Wednesday, April 6

I Was Kissed By a Seal at the Zoo

by Helen Palmer 
with photographs by Lynn Fayman 
Beginner Books / Random House 1962


A group of kids go to the zoo and do things no kid would ever be allowed to do, setting up some false expectations and perhaps forever ruining the notion of zoos to children forever. 

"What would you do if you went to the zoo?" is the question posed to a number of children.  One would want to play with a baby lion, another would make friends with a walrus, one would escort his brother around the petting zoo, another would help out with the baby elephant, the chimps, the penguins, and finally the titular seal.  "Those are the things we would do at the zoo. And do you know something? We went there! And we did them." 

Cruel, cruel world, giving children books featuring photos of real kids really doing these things.  Playing with a lion cub like it was a kitten, spending time with the trainers while they care for and train walruses and elephants, waddling around with penguins and petting gazelles.  It's no mystery why this book is no longer in print: think of the poor parents! Think of the poor zoos having to tell kids that, no, they don't just let kids wander around the exhibits just because they want to. Not these days, and I sincerely doubt they ever did.  

No, what Palmer does is begin with this premise of asking kids what they would do – simple wishing, not harmful and not unusual – then presents these fantasies with photos that suggest these wishes are possible.  Now, no one wants to bring up a kid's expectations only to let them down, but Palmer goes one step too far in the end by showing us a line-up of the kids featured throughout the book with the closing note that they really did these things. Perhaps a follow-up title would have been I Played Keep-Away From a Shark at the Aquarium! 

If reading Why I Built the Boogle House planted the seed of catching my own wild pets, I Was Kissed by a Seal... no doubt made me excited the next time my parents told me we were going to the zoo.  It wouldn't have been the same zoo in the book but why would I believe that all zoos were alike?  Why not expect an all-access pass to any animal that captured my fancy?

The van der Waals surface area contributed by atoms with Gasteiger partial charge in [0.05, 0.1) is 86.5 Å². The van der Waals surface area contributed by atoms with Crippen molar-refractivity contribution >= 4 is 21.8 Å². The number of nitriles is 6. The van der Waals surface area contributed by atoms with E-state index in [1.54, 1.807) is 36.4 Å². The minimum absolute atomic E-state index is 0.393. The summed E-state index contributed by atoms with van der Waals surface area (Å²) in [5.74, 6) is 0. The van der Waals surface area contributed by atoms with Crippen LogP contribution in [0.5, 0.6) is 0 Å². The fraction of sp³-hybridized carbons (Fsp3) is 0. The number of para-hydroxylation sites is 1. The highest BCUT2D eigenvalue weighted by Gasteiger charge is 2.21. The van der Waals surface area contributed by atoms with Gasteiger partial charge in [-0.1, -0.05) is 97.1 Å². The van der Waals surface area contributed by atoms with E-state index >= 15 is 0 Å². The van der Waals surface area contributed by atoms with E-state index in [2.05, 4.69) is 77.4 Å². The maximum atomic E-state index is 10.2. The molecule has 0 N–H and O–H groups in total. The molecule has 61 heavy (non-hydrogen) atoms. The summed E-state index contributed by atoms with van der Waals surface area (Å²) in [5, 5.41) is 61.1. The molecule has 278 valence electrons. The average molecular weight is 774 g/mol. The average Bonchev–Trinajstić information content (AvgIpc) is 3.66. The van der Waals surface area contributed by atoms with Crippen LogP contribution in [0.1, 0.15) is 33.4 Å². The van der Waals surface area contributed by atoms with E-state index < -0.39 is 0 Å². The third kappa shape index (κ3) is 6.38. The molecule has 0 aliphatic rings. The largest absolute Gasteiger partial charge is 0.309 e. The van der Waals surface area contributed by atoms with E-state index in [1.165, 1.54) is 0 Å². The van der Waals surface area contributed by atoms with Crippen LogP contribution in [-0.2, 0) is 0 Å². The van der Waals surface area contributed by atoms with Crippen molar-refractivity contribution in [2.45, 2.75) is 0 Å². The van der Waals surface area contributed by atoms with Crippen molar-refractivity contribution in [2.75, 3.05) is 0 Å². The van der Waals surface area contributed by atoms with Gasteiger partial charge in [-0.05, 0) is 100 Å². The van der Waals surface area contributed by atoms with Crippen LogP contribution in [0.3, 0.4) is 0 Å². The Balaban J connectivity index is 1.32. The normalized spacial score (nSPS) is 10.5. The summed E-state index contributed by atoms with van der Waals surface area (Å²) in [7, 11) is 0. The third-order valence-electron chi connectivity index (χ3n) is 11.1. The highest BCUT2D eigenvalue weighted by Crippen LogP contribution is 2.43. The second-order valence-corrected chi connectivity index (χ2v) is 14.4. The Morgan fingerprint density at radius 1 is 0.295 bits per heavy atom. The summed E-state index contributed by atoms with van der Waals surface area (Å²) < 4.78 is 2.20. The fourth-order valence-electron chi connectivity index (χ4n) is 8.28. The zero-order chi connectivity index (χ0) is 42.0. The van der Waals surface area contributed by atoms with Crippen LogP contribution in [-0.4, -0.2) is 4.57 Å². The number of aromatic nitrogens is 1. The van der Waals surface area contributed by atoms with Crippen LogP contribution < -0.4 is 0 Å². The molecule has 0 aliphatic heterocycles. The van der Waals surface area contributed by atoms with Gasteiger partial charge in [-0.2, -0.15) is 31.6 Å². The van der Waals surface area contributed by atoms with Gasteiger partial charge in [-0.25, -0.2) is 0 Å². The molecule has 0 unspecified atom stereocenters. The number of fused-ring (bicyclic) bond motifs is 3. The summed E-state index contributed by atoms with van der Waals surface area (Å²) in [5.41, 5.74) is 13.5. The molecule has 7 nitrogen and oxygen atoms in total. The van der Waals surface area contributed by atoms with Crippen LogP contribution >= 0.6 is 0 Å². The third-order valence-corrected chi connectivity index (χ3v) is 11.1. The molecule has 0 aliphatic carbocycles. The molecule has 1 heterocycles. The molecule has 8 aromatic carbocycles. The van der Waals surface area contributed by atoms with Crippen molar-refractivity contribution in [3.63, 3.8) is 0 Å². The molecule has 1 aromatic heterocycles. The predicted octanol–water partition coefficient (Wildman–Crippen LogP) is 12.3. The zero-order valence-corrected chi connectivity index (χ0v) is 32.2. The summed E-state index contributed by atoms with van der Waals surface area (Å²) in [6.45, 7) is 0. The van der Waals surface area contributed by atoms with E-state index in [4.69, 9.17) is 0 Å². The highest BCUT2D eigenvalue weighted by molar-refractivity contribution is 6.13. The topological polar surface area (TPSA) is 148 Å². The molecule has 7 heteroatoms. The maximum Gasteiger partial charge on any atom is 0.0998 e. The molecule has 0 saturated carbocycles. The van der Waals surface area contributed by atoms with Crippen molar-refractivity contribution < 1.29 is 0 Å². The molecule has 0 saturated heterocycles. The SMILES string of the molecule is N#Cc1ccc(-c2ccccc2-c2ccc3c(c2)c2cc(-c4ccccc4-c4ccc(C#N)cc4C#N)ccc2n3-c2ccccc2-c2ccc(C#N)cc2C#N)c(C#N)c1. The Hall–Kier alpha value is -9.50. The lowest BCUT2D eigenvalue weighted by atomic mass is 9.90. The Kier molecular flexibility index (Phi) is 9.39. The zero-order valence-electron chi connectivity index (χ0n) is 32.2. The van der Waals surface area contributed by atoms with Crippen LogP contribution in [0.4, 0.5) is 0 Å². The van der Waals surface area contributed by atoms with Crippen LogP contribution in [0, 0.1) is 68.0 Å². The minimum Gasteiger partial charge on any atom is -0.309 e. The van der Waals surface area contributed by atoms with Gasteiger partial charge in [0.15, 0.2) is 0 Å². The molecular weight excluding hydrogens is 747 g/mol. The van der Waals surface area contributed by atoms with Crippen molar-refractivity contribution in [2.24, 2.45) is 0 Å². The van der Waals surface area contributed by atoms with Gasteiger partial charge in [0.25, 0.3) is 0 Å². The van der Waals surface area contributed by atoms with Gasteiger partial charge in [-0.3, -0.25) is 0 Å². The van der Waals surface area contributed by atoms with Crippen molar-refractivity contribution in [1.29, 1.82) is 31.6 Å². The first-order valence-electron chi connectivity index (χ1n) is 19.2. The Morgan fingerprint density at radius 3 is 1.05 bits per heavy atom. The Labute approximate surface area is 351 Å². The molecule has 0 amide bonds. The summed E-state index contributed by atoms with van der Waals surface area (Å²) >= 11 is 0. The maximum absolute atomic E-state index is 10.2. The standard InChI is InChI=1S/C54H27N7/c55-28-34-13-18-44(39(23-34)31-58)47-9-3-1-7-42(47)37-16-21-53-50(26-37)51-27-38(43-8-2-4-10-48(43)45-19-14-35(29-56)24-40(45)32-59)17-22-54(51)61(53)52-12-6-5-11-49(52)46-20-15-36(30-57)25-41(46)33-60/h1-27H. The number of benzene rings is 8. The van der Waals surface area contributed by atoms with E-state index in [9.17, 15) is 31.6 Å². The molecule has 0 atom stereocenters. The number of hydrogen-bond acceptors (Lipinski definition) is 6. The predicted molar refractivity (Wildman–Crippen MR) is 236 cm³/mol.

Growing up in the 60s and 70s my generation experienced first-hand the repercussions of the lies of post-war America. The optimism of the 1950s that crumbled during the Vietnam era were largely the result of kids realizing that the world was nothing like the promises delivered to them on a regular basis.  It isn't simply a question of being denied jet packs and space-age living, but the collection of promises we watched erode over time. It begins simply with a denial to play with lion cubs at the zoo but eventually includes the myths of family life as presented on TV, the casual lies of advertising, the college education as a guarantee of employment, the job for life and the retirement plan that takes care of all your needs.  The sting of reality was impossible to ignore while our parents tried to explain to us the deaths of Bobby Kennedy and Dr. King, or why they would turn off the news when they heard any mention of the "conflict" in Southeast Asia.  They couldn't even call it a war.

No, they could no longer offer beginning readers a world that never existed.  The fantasy of I Wish That I Had Duck Feet is fine, escapism and childhood fancy could still be found in the reportage of a book like A Hole is to Dig, but none of this photo-realism to serve as false documentary.  

Perhaps I'm being unfair to a cherished childhood memory.  Perhaps the real reason the book went out of print, and rightly so. was because there wasn't a single non-white child in the bunch.  That arrogance of the white default is still around in publishing, despite Ezra Jack Keats' The Snowy Day arriving a year after I Was Kissed by a Seal... proved that kids don't see color as a difference, they have to be taught it.

No matter what, I cannot shake the deep rivers of nostalgia this book opens up.  Sadly, I can no longer see it with the same innocent eyes.
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